Some things freeze beautifully, especially after blanching. I’ve frozen tomatoes and peppers, and onion freezes fine if diced. I remember (back in the day) my Grandma putting up corn, tomatoes and chow-chow (ick, from moi) and trading all her neighbors for other things to balance the pantry out. Some had fruit, some had other veggies – all very handy especially when none of them had the land space to grow much variety. I guess all of them put up what they were best at. They’d all been to enough church suppers to know who did what best, I suppose. Grandma put up some kind of fruit, too, but I don’t remember what….

        Liked by 2 people

        • stella says:

          When I was a kid and we had a big garden, we also had a big chest freezer. We bought a quarter beef and froze green beans and corn and peas and other stuff. Mom still canned tomatoes and made jam etc.

          Liked by 1 person

  2. czarina33 says:

    Czar’s pantry when the garden was producing well! I still have a few jars of pickled stuff and some jam.

    Liked by 3 people

    • WeeWeed says:

      I remember him talking about y’all putting up a million and 28 pounds of tomatoes!

      Liked by 2 people

      • stella says:

        One year my mom asked me to pick up some tomato plants for her and, not knowing what I was doing, I bought her a flat of 24 plants! She was a bit shocked, but she planted every plant. That year they canned tomato everything, including juice and chili sauce.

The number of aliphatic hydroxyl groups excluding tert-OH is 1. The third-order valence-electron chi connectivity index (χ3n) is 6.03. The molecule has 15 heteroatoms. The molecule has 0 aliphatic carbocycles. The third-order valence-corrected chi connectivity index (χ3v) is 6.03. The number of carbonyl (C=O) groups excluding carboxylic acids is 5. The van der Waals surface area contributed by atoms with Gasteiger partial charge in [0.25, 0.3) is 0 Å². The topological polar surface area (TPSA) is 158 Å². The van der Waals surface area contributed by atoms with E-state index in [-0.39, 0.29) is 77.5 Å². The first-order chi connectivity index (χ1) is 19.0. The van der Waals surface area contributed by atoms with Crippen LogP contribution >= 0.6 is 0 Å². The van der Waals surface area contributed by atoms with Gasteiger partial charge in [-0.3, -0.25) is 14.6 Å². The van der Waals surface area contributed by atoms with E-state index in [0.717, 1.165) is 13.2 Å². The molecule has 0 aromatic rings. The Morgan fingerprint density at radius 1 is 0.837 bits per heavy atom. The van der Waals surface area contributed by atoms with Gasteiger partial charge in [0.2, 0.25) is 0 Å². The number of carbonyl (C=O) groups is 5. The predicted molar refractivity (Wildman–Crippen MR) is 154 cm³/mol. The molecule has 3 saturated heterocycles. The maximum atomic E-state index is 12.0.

Liked by 2 people

  3. auscitizenmom says:

    My granddaughters 6 and 4, love to help with the gardening and animals. They put on their “Little House on the Prairie” bonnets and aprons and go get the eggs and help weed and pick vegetables. Those books have made a big impression on them.

    Liked by 4 people

    • WeeWeed says:

      That’s wonderful! I think all children should be taught about food and where it comes from.

      Liked by 3 people

      • auscitizenmom says:

        My DIL is a wonderful mother. She has let the girls sit on high stools to watch her cook when they were still babies and then help as soon as they were big enough. She doesn’t get upset when things fall on the floor or get messed up. I tried to be the way she is, I worked very hard at it, but didn’t quite make it.

        Liked by 3 people

  4. auscitizenmom says:

    Back in the 70’s, I had a garden and I used to put leftovers, no meats or fats, in my blender with some water after we ate and poured it around the plants out a ways from them. They really loved it.

    Liked by 3 people

  5. WeeWeed says:

    Ya know how the lady in the video filled little spaces with radishes? I plant garlic around my roses. Yup – it’s supposed to keep something or other off the roses but the garlic’s a good thing, too. I just take it out of the fridge and break it into the individual cloves, stab a pencil into the dirt and stick a clove in, root side down. Voila. We’ve already got chives coming up from last year’s.

    Liked by 2 people

  6. czarina33 says:

    Been wanting to get some plants but it’s too early. Czar said tomato, pepper and eggplant starts can’t take temps below 68*, and we are still getting occasional 40’s at night. We used to get antsy and put in a few too early, so we covered them at night with 5 gallon buckets to keep the warm from the ground around them.

    Liked by 1 person